• A loose-fitting, button-down shirt, since you may not be able to pull a T-shirt over your head
  • Loose drawstring or elastic-waistband pants that are easy to pull up and down with one hand
  • A front-closing support bra: Ask your surgeon in advance which is best for you.
  • A shower belt or lanyard (specialized devices you wear around the waist or neck that collects fluid from the surgical drain during a shower)
  • Safety pins to help keep your surgical drains in place
  • A small soft pillow both for comfort and to keep your seatbelt from compressing your chest on the drive home
  • A battery-powered toothbrush, since you may be not able to move your arm much after the surgery
  • Disposal dental flossers to allow for one-handed flossing
  • A water bottle with an extra-long straw, so you won't have to lift your arm unnecessarily during recovery

Other general items that are helpful for any hospital stay:

  • Your regular medications: If you will be staying overnight in the hospital, the hospital will give you your regular medications and you will not use your own. It's helpful, however, to have your prescriptions with you (in the original bottles, not in a pillbox) if your doctor should need to confirm your dosing information, or if you will be needing them during your drive home.
  • Non-skid slippers to keep your feet warm and prevent accidental slips. The hospital will provide you with skid-proof socks, but bringing your own footwear can be comforting during your stay.
  • Eyeglasses or contact lenses, although eyeglasses may be preferable since you may not be able to wear contacts immediately after surgery. It's also helpful to have your caregiver hold on to your glasses during surgery, both to avoid accidental damage to them and so that you will have them quickly when you arrive back in your room.
  • Toothpaste
  • Dry shampoo: You may not be able to shower for a couple of days after surgery, and a dry shampoo may help you feel a little more put together.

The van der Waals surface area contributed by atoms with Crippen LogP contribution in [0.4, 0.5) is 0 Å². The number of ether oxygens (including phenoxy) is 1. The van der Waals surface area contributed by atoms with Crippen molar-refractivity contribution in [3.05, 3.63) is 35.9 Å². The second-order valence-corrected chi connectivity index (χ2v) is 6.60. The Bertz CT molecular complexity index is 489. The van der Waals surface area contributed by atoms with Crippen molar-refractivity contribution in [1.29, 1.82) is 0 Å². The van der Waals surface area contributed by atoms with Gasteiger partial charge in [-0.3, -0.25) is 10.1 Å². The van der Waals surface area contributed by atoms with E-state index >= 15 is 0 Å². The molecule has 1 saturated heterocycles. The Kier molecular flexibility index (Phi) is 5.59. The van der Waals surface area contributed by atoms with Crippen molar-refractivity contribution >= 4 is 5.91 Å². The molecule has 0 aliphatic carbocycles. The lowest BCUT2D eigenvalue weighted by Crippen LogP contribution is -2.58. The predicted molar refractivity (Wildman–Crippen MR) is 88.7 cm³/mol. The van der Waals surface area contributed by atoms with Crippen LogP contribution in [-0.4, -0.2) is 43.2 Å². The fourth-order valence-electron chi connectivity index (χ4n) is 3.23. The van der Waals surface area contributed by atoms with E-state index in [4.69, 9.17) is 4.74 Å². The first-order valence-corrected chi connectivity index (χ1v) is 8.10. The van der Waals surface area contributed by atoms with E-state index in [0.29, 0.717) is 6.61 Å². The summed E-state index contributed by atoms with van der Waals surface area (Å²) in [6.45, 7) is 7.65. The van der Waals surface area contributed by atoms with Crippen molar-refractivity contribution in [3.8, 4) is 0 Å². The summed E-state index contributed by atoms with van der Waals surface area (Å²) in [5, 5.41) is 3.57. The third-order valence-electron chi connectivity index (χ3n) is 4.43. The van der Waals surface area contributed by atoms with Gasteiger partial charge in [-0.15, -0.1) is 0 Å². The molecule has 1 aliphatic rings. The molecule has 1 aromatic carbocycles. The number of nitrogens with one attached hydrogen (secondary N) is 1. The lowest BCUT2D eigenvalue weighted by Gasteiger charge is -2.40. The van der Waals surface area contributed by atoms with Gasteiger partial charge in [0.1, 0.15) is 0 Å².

• Face and body wipes: A great way to freshen up without having to shower
  • Deodorant, although you may need to avoid the armpit area following surgery
  • Earplugs and an eye mask: Hospitals are noisy places, and earplugs can be a lifesaver if you're a light sleeper. Make sure to let your nurse know if you are using earplugs, so he doesn't confuse your lack of response to noise something more concerning.
  • Entertainment: Crossword puzzles, books, or a tablet for videos and music
  • Power cords and battery chargers (for your cell phone, laptop, tablet, and other electronics)
  • Earphones
  • Healthy snacks, like trail mix, fresh fruit, dark chocolate, or granola bars
  • Breath mints or strips

If space storage space is at a premium (and it usually is), pack one bag with your immediate essentials and a second bag with a fresh change of clothing that a friend or family member can bring when they visit. Used clothes can then be taken home for washing.

As a rule of thumb, avoid bringing valuables to the hospital. Even though there may be locked storage, it is usually easier and safer to keep valuables—including jewelry, credit cards, and personal electronics—at home.

A Word From Verywell

Packing seems like a simple thing and, comparatively speaking, it is. But, in some ways, it gives you back some of the control you may be feeling you are lacking as you head into surgery. Aside from ensuring that you'll have things familiar and important to you, some items will help you manage more independently after your procedure.